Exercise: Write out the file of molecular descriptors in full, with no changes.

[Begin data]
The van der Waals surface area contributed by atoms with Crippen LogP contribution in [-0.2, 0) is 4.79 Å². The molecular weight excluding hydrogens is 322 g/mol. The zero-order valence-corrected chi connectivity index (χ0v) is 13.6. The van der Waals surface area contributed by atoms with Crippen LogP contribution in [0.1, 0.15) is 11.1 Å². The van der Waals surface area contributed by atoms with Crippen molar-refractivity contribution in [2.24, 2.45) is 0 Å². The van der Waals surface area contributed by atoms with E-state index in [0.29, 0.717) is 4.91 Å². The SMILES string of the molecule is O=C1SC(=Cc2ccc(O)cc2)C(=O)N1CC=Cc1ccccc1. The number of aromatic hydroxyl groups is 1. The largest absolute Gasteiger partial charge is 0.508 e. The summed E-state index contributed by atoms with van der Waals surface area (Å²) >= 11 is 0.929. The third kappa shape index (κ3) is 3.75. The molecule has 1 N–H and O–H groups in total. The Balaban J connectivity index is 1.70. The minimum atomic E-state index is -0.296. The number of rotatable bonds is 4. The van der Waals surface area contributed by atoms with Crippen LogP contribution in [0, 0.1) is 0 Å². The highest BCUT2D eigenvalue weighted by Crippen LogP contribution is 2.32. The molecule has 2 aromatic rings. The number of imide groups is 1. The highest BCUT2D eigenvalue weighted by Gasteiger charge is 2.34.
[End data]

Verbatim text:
The van der Waals surface area contributed by atoms with Crippen LogP contribution in [-0.2, 0) is 4.79 Å². The molecular weight excluding hydrogens is 322 g/mol. The zero-order valence-corrected chi connectivity index (χ0v) is 13.6. The van der Waals surface area contributed by atoms with Crippen LogP contribution in [0.1, 0.15) is 11.1 Å². The van der Waals surface area contributed by atoms with Crippen molar-refractivity contribution in [2.24, 2.45) is 0 Å². The van der Waals surface area contributed by atoms with E-state index in [0.29, 0.717) is 4.91 Å². The SMILES string of the molecule is O=C1SC(=Cc2ccc(O)cc2)C(=O)N1CC=Cc1ccccc1. The number of aromatic hydroxyl groups is 1. The largest absolute Gasteiger partial charge is 0.508 e. The summed E-state index contributed by atoms with van der Waals surface area (Å²) >= 11 is 0.929. The third kappa shape index (κ3) is 3.75. The molecule has 1 N–H and O–H groups in total. The Balaban J connectivity index is 1.70. The minimum atomic E-state index is -0.296. The number of rotatable bonds is 4. The van der Waals surface area contributed by atoms with Crippen LogP contribution in [0, 0.1) is 0 Å². The highest BCUT2D eigenvalue weighted by Crippen LogP contribution is 2.32. The molecule has 2 aromatic rings. The number of imide groups is 1. The highest BCUT2D eigenvalue weighted by Gasteiger charge is 2.34.